Mortgages for over 80sWhile options are far more limited for the over 80s, there may be a handful of niche providers who will consider lending to you - although you should expect plenty of questions and close scrutiny of your financial accounts and other personal circumstances. Due to your age, you’re likely to be limited with the term length, but again it’s worth discussing your options with a broker.
Summary: maximum age limits for mortgages
Likelihood of acceptance
Plenty of lenders are happy to offer standard lending terms and competitive rates for borrowers up to age 60.
Many lenders impose an age cap at 65 - 70, but will allow the mortgage to continue into retirement if affordability is sufficient.
Lender choices become more limited, but some will cap at age 75 and a handful up to 80 if eligibility criteria are met. Term lengths may be restricted.
A handful of niche lenders have no upper age limit, but you are likely to be offered reduced term lengths. Rates may not be as competitive, and criteria may be strict.
No age limit
Alternative later life mortgage optionsProvided you tick the boxes on the eligibility checklist, borrowers 50+ still have plenty of flexibility in the type of mortgage they have access to - from fixed-rate, variable or offset mortgages. There are also a number of specialist mortgage products for older borrowers that can make it far easier to get a mortgage:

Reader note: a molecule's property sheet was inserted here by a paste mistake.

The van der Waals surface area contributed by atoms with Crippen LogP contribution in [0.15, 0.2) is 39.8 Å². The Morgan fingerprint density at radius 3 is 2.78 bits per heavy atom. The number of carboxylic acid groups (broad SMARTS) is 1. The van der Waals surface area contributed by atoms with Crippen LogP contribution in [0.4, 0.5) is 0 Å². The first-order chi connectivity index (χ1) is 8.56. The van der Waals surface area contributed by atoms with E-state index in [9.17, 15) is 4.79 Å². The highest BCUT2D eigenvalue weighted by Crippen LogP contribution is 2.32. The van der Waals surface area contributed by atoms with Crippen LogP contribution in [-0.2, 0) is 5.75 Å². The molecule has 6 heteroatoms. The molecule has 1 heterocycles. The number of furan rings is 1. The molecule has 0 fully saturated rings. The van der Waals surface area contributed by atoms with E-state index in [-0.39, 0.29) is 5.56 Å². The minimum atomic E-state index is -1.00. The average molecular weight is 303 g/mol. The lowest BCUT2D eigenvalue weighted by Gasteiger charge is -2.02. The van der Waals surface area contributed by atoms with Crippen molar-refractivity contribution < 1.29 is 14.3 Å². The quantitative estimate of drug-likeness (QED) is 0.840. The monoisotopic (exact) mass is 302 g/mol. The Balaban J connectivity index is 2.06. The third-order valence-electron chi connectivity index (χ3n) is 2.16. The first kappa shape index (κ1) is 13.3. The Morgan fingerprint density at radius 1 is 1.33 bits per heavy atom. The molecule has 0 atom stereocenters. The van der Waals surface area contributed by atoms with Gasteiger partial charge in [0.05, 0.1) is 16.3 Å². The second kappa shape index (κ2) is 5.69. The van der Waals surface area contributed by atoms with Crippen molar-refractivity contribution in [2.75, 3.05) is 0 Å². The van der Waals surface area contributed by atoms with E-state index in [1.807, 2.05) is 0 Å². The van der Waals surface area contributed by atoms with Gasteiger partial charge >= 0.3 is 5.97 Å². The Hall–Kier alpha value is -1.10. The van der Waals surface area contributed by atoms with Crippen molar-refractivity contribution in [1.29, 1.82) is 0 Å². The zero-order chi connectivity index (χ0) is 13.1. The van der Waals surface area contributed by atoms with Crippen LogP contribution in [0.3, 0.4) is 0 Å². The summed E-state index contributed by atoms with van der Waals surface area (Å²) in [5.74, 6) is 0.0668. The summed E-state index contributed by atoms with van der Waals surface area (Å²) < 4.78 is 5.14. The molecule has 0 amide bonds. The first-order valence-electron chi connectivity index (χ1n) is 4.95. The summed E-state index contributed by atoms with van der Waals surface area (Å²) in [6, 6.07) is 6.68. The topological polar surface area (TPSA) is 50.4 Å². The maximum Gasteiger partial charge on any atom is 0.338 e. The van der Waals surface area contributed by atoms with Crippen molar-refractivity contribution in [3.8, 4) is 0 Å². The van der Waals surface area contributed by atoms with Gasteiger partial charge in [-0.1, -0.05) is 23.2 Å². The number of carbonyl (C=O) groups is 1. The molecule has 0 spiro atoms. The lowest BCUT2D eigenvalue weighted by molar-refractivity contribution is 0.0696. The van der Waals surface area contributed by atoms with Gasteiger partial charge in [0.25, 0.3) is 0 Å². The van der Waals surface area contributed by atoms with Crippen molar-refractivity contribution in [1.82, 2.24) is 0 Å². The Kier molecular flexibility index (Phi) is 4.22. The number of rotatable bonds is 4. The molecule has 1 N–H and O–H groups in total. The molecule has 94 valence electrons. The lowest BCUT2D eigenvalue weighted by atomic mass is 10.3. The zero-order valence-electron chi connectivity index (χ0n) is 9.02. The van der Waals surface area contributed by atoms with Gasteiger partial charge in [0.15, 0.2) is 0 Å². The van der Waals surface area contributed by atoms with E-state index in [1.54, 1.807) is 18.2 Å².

This is a form of equity release you’re eligible for once you reach age 80. This type of mortgage is secured on your property, providing it’s your main place of residence and allows you to retain ownership. The loan amount and any accrued interest is repaid when you pass away or move into long-term care, and you can choose to set aside some of the value of your property as an inheritance for your family.
This is another form of equity release, in which you sell part or all your home to a home reversion provider in return for regular payments or a lump sum. You can continue living in the property rent-free until you die, providing you insure and maintain it.
Retirement interest-only mortgage
Similar to standard interest-only mortgages, but in this case the loan is usually only repaid when you sell the property, pass away, or move into long-term care. RIO mortgages usually have a minimum age requirement of 50, though some agreements require their borrowers to be 55 or even 60.
Older People’s Shared Ownership
If you’re 55 or over, you may benefit from this shared ownership scheme aimed at older people. It works in much the same way as traditional Shared Ownership, but you can only purchase a maximum of 75% of your home, and you pay rent on the remaining share.
Speak to an expert to discuss your retirement mortgage options. If you’re approaching retirement or already retired, we hope this guide has reassured you that there are certainly options available if you’re looking to add to your portfolio or even take your first step onto the property ladder.
Our team of experts has access to a wide range of high street banks and building societies, as well as more niche providers specialising in later life lending, so we’re confident that we’ll be able to secure you a competitive deal that works for you. Give us a call on 02380 980304 or submit an online enquiry and a member of the team will be in touch.